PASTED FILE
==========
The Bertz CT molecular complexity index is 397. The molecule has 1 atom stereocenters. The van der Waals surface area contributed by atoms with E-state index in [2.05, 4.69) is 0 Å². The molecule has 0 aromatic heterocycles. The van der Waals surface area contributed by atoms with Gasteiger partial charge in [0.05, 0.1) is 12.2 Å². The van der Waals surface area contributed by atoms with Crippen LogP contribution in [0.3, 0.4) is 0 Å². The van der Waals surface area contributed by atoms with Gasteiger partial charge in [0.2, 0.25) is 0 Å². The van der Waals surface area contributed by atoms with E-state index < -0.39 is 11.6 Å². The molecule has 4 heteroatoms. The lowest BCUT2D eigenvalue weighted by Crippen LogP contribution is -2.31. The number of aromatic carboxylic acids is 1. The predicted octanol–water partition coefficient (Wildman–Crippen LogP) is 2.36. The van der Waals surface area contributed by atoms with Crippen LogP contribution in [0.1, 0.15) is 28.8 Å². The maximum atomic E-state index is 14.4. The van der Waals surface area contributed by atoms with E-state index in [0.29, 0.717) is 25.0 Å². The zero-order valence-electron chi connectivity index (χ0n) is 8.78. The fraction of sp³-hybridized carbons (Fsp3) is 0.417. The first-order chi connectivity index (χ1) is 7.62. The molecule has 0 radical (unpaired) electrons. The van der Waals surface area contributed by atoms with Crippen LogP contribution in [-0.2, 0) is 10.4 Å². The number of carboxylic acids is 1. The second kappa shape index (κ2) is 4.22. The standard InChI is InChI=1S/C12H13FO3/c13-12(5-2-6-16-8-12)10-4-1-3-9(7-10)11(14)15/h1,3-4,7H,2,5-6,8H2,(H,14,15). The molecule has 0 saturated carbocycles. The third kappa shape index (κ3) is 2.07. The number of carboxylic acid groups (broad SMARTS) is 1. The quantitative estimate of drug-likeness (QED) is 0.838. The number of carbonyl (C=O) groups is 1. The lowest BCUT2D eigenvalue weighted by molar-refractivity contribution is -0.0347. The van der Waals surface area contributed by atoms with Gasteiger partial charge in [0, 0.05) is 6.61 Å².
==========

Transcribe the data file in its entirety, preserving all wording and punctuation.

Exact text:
The Bertz CT molecular complexity index is 397. The molecule has 1 atom stereocenters. The van der Waals surface area contributed by atoms with E-state index in [2.05, 4.69) is 0 Å². The molecule has 0 aromatic heterocycles. The van der Waals surface area contributed by atoms with Gasteiger partial charge in [0.05, 0.1) is 12.2 Å². The van der Waals surface area contributed by atoms with Crippen LogP contribution in [0.3, 0.4) is 0 Å². The van der Waals surface area contributed by atoms with Gasteiger partial charge in [0.2, 0.25) is 0 Å². The van der Waals surface area contributed by atoms with E-state index < -0.39 is 11.6 Å². The molecule has 4 heteroatoms. The lowest BCUT2D eigenvalue weighted by Crippen LogP contribution is -2.31. The number of aromatic carboxylic acids is 1. The predicted octanol–water partition coefficient (Wildman–Crippen LogP) is 2.36. The van der Waals surface area contributed by atoms with Crippen LogP contribution in [0.1, 0.15) is 28.8 Å². The maximum atomic E-state index is 14.4. The van der Waals surface area contributed by atoms with E-state index in [0.29, 0.717) is 25.0 Å². The zero-order valence-electron chi connectivity index (χ0n) is 8.78. The fraction of sp³-hybridized carbons (Fsp3) is 0.417. The first-order chi connectivity index (χ1) is 7.62. The molecule has 0 radical (unpaired) electrons. The van der Waals surface area contributed by atoms with Crippen LogP contribution in [-0.2, 0) is 10.4 Å². The number of carboxylic acids is 1. The second kappa shape index (κ2) is 4.22. The standard InChI is InChI=1S/C12H13FO3/c13-12(5-2-6-16-8-12)10-4-1-3-9(7-10)11(14)15/h1,3-4,7H,2,5-6,8H2,(H,14,15). The molecule has 0 saturated carbocycles. The third kappa shape index (κ3) is 2.07. The number of carboxylic acid groups (broad SMARTS) is 1. The quantitative estimate of drug-likeness (QED) is 0.838. The number of carbonyl (C=O) groups is 1. The lowest BCUT2D eigenvalue weighted by molar-refractivity contribution is -0.0347. The van der Waals surface area contributed by atoms with Gasteiger partial charge in [0, 0.05) is 6.61 Å².